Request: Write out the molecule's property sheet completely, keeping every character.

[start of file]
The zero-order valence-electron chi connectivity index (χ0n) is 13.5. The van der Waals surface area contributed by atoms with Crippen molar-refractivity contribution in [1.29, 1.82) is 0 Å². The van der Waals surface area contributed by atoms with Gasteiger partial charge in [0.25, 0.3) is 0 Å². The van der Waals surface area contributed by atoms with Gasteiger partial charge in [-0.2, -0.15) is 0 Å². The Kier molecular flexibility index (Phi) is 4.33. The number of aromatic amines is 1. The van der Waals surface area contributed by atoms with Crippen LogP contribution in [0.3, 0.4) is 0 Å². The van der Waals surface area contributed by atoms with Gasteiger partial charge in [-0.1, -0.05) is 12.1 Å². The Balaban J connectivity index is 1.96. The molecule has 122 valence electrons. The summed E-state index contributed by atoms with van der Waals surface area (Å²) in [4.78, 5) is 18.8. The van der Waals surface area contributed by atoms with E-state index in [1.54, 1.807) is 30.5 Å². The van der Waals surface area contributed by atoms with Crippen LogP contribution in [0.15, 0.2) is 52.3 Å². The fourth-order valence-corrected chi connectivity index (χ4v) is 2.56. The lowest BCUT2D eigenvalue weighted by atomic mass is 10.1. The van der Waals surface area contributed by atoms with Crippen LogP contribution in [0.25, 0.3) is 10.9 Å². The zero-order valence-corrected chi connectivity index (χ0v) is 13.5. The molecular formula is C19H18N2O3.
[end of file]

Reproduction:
The zero-order valence-electron chi connectivity index (χ0n) is 13.5. The van der Waals surface area contributed by atoms with Crippen molar-refractivity contribution in [1.29, 1.82) is 0 Å². The van der Waals surface area contributed by atoms with Gasteiger partial charge in [0.25, 0.3) is 0 Å². The van der Waals surface area contributed by atoms with Gasteiger partial charge in [-0.2, -0.15) is 0 Å². The Kier molecular flexibility index (Phi) is 4.33. The number of aromatic amines is 1. The van der Waals surface area contributed by atoms with Crippen LogP contribution in [0.3, 0.4) is 0 Å². The van der Waals surface area contributed by atoms with Gasteiger partial charge in [-0.1, -0.05) is 12.1 Å². The Balaban J connectivity index is 1.96. The molecule has 122 valence electrons. The summed E-state index contributed by atoms with van der Waals surface area (Å²) in [4.78, 5) is 18.8. The van der Waals surface area contributed by atoms with E-state index in [1.54, 1.807) is 30.5 Å². The van der Waals surface area contributed by atoms with Crippen LogP contribution in [0.15, 0.2) is 52.3 Å². The fourth-order valence-corrected chi connectivity index (χ4v) is 2.56. The lowest BCUT2D eigenvalue weighted by atomic mass is 10.1. The van der Waals surface area contributed by atoms with Crippen LogP contribution in [0.25, 0.3) is 10.9 Å². The zero-order valence-corrected chi connectivity index (χ0v) is 13.5. The molecular formula is C19H18N2O3.